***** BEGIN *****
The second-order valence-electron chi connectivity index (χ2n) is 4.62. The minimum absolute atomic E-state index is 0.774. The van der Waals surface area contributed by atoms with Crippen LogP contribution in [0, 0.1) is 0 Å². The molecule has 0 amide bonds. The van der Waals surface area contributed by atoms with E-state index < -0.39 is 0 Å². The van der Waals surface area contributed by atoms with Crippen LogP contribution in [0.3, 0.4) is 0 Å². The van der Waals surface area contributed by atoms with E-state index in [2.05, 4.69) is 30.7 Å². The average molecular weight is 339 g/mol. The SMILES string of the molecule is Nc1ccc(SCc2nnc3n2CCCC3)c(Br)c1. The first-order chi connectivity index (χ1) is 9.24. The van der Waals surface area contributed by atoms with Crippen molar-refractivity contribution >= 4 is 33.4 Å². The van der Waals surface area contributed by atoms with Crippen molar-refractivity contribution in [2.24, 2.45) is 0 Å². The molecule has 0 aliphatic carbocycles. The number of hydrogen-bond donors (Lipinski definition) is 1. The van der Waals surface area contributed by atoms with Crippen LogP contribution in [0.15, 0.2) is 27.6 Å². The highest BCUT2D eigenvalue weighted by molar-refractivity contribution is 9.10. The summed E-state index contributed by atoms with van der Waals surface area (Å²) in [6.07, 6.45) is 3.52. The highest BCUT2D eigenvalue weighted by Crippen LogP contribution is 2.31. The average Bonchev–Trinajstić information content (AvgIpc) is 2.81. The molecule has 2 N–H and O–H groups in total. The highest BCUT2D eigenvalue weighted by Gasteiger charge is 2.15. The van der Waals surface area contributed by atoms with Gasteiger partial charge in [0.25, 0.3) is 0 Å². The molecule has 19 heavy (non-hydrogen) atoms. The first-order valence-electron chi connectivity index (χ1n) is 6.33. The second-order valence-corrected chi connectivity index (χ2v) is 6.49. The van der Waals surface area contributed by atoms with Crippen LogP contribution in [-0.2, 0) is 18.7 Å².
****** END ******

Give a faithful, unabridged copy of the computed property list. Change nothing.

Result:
The second-order valence-electron chi connectivity index (χ2n) is 4.62. The minimum absolute atomic E-state index is 0.774. The van der Waals surface area contributed by atoms with Crippen LogP contribution in [0, 0.1) is 0 Å². The molecule has 0 amide bonds. The van der Waals surface area contributed by atoms with E-state index < -0.39 is 0 Å². The van der Waals surface area contributed by atoms with Crippen LogP contribution in [0.3, 0.4) is 0 Å². The van der Waals surface area contributed by atoms with E-state index in [2.05, 4.69) is 30.7 Å². The average molecular weight is 339 g/mol. The SMILES string of the molecule is Nc1ccc(SCc2nnc3n2CCCC3)c(Br)c1. The first-order chi connectivity index (χ1) is 9.24. The van der Waals surface area contributed by atoms with Crippen molar-refractivity contribution >= 4 is 33.4 Å². The van der Waals surface area contributed by atoms with Crippen molar-refractivity contribution in [2.24, 2.45) is 0 Å². The molecule has 0 aliphatic carbocycles. The number of hydrogen-bond donors (Lipinski definition) is 1. The van der Waals surface area contributed by atoms with Crippen LogP contribution in [0.15, 0.2) is 27.6 Å². The highest BCUT2D eigenvalue weighted by molar-refractivity contribution is 9.10. The summed E-state index contributed by atoms with van der Waals surface area (Å²) in [6.07, 6.45) is 3.52. The highest BCUT2D eigenvalue weighted by Crippen LogP contribution is 2.31. The average Bonchev–Trinajstić information content (AvgIpc) is 2.81. The molecule has 2 N–H and O–H groups in total. The highest BCUT2D eigenvalue weighted by Gasteiger charge is 2.15. The van der Waals surface area contributed by atoms with Gasteiger partial charge in [0.25, 0.3) is 0 Å². The molecule has 19 heavy (non-hydrogen) atoms. The first-order valence-electron chi connectivity index (χ1n) is 6.33. The second-order valence-corrected chi connectivity index (χ2v) is 6.49. The van der Waals surface area contributed by atoms with Crippen LogP contribution in [-0.2, 0) is 18.7 Å².